We Own Too Much Stuff

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A couple weeks ago I was helping a friend empty out the storage unit that he had rented to store his office fixtures and furniture after closing down his office space. His unit was among hundreds of other similar units in a five story climate controlled building with security cameras, personal key codes for off-hour access, and extra-large elevators for customers to move in their things.

Self-storage is an interesting concept. Behind these rows of yellow corrugated metal doors are rooms filled with items that people couldn’t bear to throw away. Instead, they are paying monthly rent for space not for people to live in, but to store things so they can make more room at home to buy even more things.

To get a look at what is being stored in public storage, one only needs to check out the reality show Storage Wars, where those corrugated doors are rolled up to reveal furniture, appliances, piles of old clothes, and stacks of boxes containing household items and various knick-knacks.

The Self Storage Association has published some facts on the self-storage industry:

  • Some 65% of all self-storage renters have a garage; 47% have an attic in their home; and 33% have a basement.
  • The distribution of U.S. self-storage facilities is: 52% suburban, 32% urban, and 16% rural.
  • Occupancy rates for self-storage facilities as of Q2 2015 were 90%
  • Approximately 9.5% of all American households currently rent a self-storage unit.

The above statistics show that we as a society own too much stuff. Drive down the street of any neighborhood and see how many houses you can count with vehicles parked in their driveway. For many of these houses, their cars are outside because their garages, attics, and basements are overflowing with stuff.

Over half of the people who rent storage units live in the suburbs. In 1973 the average house was 1525 sq. feet. The Census Bureau report on “Characteristics of New Housing,” shows that for 2015, the average size of new houses built has increased to an all-time high of 2,687 square feet.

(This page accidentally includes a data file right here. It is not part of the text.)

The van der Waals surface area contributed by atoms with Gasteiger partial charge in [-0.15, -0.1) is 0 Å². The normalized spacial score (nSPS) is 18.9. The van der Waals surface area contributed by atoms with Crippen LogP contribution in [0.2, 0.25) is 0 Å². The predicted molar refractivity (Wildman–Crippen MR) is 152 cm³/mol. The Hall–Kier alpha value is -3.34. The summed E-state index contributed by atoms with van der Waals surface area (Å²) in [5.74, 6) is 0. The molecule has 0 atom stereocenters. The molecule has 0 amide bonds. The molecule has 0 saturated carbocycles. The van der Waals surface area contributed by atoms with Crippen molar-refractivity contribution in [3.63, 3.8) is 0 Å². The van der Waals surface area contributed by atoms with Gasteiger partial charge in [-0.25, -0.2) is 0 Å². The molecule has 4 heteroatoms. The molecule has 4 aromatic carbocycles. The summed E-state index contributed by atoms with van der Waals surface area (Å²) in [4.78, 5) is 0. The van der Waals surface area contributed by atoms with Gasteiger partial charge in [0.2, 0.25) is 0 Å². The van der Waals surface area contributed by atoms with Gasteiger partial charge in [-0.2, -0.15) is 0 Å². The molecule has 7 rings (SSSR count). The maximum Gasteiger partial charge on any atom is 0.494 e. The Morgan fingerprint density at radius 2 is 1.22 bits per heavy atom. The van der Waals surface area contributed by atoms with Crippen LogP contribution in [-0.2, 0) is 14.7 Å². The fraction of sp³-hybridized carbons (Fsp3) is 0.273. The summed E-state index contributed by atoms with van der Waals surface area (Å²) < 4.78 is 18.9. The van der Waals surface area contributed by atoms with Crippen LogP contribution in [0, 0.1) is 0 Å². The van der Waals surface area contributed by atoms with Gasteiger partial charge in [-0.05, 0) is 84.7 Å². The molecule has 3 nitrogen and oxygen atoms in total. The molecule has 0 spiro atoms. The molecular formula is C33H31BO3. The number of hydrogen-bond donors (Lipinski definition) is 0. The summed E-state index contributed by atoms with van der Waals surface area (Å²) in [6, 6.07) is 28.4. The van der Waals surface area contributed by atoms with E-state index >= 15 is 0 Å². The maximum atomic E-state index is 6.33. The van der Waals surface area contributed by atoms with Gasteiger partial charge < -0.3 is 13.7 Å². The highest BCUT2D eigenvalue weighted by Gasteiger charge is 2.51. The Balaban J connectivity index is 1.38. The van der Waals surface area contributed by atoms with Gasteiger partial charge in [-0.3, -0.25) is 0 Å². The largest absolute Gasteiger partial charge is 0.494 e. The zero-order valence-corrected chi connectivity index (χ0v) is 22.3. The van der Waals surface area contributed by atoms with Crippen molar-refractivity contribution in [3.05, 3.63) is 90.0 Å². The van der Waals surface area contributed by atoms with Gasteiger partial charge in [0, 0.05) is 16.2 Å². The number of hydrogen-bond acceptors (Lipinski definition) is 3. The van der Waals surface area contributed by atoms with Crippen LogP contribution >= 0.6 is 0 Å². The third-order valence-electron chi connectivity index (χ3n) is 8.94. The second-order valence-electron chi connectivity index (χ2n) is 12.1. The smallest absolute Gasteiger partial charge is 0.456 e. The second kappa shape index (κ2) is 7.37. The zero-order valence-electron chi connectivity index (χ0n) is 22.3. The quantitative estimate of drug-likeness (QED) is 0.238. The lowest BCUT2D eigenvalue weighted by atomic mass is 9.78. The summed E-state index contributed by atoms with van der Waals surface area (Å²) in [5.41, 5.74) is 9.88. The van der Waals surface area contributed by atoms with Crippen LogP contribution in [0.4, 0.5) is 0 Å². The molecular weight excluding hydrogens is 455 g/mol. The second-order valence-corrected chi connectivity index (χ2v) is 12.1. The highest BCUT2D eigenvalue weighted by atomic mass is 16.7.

While houses have gotten bigger, household sizes have been decreasing, from 3.01 persons per household on average in 1973 to 2.54 persons per household by 2015. All that extra space in a modern home is now being used to hold things; many times things that were used in the past but are not being used currently.

It is not uncommon for people to upgrade to a larger home when their current house starts getting cramped from all the things they’ve accumulated over the years.

Why do we keep all this stuff instead of donating, discarding, recycling, or selling it? For many, it may be for sentimental reasons. For others, it is because they are convinced that it is better to keep something around just in case they might need it again one day in the future.

By minimizing and reducing the number of things we own, our lives will become less stressful from the clutter that is suffocating us. It allows us to be more flexible when we need to relocate for better jobs. Instead of buying bigger houses in the suburbs further away from work, we can make do with less space in the city, giving us more time to spend on the things that matter instead of sitting in a car in traffic.

Do you have things that are just taking up space in your home? Are there things you can get rid of that you won’t miss?

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